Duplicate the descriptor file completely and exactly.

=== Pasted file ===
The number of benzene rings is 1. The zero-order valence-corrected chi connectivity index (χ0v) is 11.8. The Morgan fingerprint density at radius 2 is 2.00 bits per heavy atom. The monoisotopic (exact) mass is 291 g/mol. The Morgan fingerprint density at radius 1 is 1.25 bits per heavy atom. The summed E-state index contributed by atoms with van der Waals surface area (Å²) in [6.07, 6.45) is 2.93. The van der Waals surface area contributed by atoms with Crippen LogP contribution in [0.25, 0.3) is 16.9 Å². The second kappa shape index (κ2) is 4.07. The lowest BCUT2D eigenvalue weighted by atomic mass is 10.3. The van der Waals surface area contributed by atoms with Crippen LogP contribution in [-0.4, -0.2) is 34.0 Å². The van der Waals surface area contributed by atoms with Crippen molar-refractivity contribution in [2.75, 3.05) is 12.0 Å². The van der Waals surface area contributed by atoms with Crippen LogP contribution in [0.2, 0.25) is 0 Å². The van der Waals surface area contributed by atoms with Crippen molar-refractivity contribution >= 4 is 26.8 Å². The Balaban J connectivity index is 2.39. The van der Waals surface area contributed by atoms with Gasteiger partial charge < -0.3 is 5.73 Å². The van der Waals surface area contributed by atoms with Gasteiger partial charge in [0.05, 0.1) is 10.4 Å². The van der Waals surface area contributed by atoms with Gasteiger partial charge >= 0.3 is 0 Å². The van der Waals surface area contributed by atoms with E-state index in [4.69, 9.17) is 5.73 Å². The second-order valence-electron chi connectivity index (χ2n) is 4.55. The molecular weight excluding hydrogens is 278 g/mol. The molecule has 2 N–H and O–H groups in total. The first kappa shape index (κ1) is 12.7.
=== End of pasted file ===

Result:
The number of benzene rings is 1. The zero-order valence-corrected chi connectivity index (χ0v) is 11.8. The Morgan fingerprint density at radius 2 is 2.00 bits per heavy atom. The monoisotopic (exact) mass is 291 g/mol. The Morgan fingerprint density at radius 1 is 1.25 bits per heavy atom. The summed E-state index contributed by atoms with van der Waals surface area (Å²) in [6.07, 6.45) is 2.93. The van der Waals surface area contributed by atoms with Crippen LogP contribution in [0.25, 0.3) is 16.9 Å². The second kappa shape index (κ2) is 4.07. The lowest BCUT2D eigenvalue weighted by atomic mass is 10.3. The van der Waals surface area contributed by atoms with Crippen LogP contribution in [-0.4, -0.2) is 34.0 Å². The van der Waals surface area contributed by atoms with Crippen molar-refractivity contribution in [2.75, 3.05) is 12.0 Å². The van der Waals surface area contributed by atoms with Crippen LogP contribution in [0.2, 0.25) is 0 Å². The van der Waals surface area contributed by atoms with Crippen molar-refractivity contribution >= 4 is 26.8 Å². The Balaban J connectivity index is 2.39. The van der Waals surface area contributed by atoms with Gasteiger partial charge < -0.3 is 5.73 Å². The van der Waals surface area contributed by atoms with Gasteiger partial charge in [0.05, 0.1) is 10.4 Å². The van der Waals surface area contributed by atoms with Gasteiger partial charge >= 0.3 is 0 Å². The van der Waals surface area contributed by atoms with E-state index in [4.69, 9.17) is 5.73 Å². The second-order valence-electron chi connectivity index (χ2n) is 4.55. The molecular weight excluding hydrogens is 278 g/mol. The molecule has 2 N–H and O–H groups in total. The first kappa shape index (κ1) is 12.7.